Listen: James Franco has come unstuck in time. In the TV-MA debut (there are many, many excellent F-bombs) of 11.22.63, the Hulu miniseries partly shot in Dallas, James Franco is bouncing back and forth between present day and 11:58 a.m. on October 21, 1960. Chris Cooper is there, coughing. A few women speak! Hulu’s series opener, directed by Kevin Macdonald (Last King of Scotland, State of Play), has some exciting moments, weirdly fun Stephen King-isms, and a discussion-worthy view of Dallas in 1960. Rules are succinctly established about time travel, like any good Stephen King story. Why? Because, as you probably know, Jake Epping (Franco) has jumped through a portal to stop the assassination of JFK.
Here are our observations about the premiere episode, “The Rabbit Hole.” WARNING: MASSIVE SPOILERS AHEAD.
- The always-superb Chris Cooper plays Al Templeton, the cantankerous, immediately lovable owner of a roadside diner wherein a portal has opened in the closet. Outside the diner, a sign reads “Thanks for 35 wonderful years,” and Templeton says the portal has been open as long as he’s had the joint. He’s been jumping in the portal, back to 1960, to gather intel on the assassination of JFK for years. I found myself wishing I could watch that series instead. Chris Cooper jumping back to 1960, in a handsome suit, to gather intel on Lee Harvey Oswald? Prequel. Sell it.
- James Franco just seems pleased to be here, on my Hulu-streaming device, cursing.
- No one drops an F-bomb like Chris Cooper. No one.
- What is it about watching someone eat good food on screen that makes you crave the food more than anything in your entire life?
- One funny point in the show was Templeton’s motivation for telling Franco's character about the portal and goading him into the mission to stop JFK’s assassination. In the first scene at the diner, Epping’s soon-to-be-ex-wife, Christie, walks into the diner bearing divorce papers. Epping and Christie sit and talk, amicably, and then Epping signs the papers. Templeton watches from behind the scenes. Moments later, in explaining why Templeton decided to tell Epping about the portal, Templeton says, "I saw you sitting there with Christie, and I knew you could do this.” Wait, what? So, the last straw for Templeton to decide “Hey, I need to get my old friend to travel back in time and engage in the highest-levels of espionage to stop one of the most important events that happened in human history” was when he saw his friend signing his divorce papers? Because Epping signing his divorce papers screamed “I can be trusted with the highest levels of espionage”?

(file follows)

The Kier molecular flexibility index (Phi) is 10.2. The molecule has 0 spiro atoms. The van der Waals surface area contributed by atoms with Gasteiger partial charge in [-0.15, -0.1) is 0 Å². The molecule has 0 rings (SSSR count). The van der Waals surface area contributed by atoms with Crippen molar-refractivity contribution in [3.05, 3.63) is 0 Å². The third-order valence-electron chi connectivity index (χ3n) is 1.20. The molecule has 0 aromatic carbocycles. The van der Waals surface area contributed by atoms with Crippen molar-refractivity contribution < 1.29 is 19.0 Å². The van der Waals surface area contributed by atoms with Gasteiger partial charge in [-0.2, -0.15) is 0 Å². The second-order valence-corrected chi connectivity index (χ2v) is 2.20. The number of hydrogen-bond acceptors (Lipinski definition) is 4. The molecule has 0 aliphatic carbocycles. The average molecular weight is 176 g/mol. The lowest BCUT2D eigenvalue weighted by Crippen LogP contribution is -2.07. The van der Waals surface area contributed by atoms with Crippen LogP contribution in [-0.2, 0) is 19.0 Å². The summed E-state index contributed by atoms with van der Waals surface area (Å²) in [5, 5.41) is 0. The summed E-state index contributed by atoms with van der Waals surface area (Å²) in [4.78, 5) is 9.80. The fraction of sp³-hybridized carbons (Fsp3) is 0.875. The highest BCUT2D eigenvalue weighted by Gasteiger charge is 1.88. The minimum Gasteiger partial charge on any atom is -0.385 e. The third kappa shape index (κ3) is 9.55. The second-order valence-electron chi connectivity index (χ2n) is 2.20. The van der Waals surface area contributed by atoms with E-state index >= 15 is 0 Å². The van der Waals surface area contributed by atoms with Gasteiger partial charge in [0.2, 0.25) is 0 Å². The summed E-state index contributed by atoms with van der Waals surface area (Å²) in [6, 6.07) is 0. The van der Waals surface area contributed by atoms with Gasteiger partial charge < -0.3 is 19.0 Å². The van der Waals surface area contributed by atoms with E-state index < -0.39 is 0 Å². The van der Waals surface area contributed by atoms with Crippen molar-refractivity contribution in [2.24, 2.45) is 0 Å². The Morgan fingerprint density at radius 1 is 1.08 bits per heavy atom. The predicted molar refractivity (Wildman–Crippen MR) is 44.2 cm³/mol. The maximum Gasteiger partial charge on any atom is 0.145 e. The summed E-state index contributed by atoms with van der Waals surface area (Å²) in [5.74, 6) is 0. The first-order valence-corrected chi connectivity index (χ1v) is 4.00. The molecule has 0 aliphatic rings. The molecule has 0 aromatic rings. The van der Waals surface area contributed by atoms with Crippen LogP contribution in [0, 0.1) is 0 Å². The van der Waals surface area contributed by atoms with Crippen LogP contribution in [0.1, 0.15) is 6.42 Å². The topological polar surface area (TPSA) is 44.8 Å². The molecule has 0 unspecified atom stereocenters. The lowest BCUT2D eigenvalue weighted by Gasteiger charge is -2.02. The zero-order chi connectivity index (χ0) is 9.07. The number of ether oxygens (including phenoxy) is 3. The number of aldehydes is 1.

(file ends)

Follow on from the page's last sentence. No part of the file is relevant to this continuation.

- Man, there sure are a lot of men walking around and talking in this show. Alternate title for 11.22.63: Men in Hats Run.
- At one point early in the show, Epping throws his iPhone in a river after using it as a distraction device to avoid getting his ass kicked by a goon. Brilliant way to dispose of a distracting series of questions like: “Can I text my future self?” Like, if you went back in time WITH your phone, would you be able to text yourself? Or call yourself? If you could, when would the text arrive? WHEN? WHEN?!?
- NOnonono. THERE ARE COCKROACHES. THEREARECOCKROACHES EVERYWHERE. Stephen King just had to add a gut-wrenching swarm of bugs.
- At one point Epping follows a lead to a restaurant in Dallas called El Conejo. “All the movers and shakers in Dallas ate there ... Best Tex-Mex in town.” While at the restaurant, a massive chandelier falls from the ceiling, almost crushing Epping (because the past fights back when you try to change it). The owner of the restaurant tells the mariachi band to cue up the music and dinner continues. Gotta love a Dallas restaurant where a chandelier can crash from the ceiling, almost killing several guests, and dinner goes on. Because who cares when you have chips and salsa and margaritas?
- Hang on: Was El Conejo a real place? It’s a two-story Tex-Mex restaurant with a stage and a live band, and they keep serving after a customer almost catches on fire. I want to live at this restaurant.
- I love the idea that Al Templeton, owner of “Diner,” has been serving burgers made from 1960 beef— for under two dollars — to unsuspecting customers for a long, long time. Food blogs would ABSOLUTELY LOSE THEIR MINDS.
- The award for most Stephen King line ever goes to: “Forget the yellow card man.” You don’t even need to know the context to understand that it’s a Stephen King line.
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All-in-all, 11.22.63 is worth the stream. At an hour-plus, you can settle in and enjoy great Stephen King-isms like, “If you do something that really fucks with the past, the past fucks with you.” Aside from a sea of cockroaches advancing toward you (AHHHHH!!), this is good popcorn-TV. We’re looking forward to more from the mini-series. Stream it here.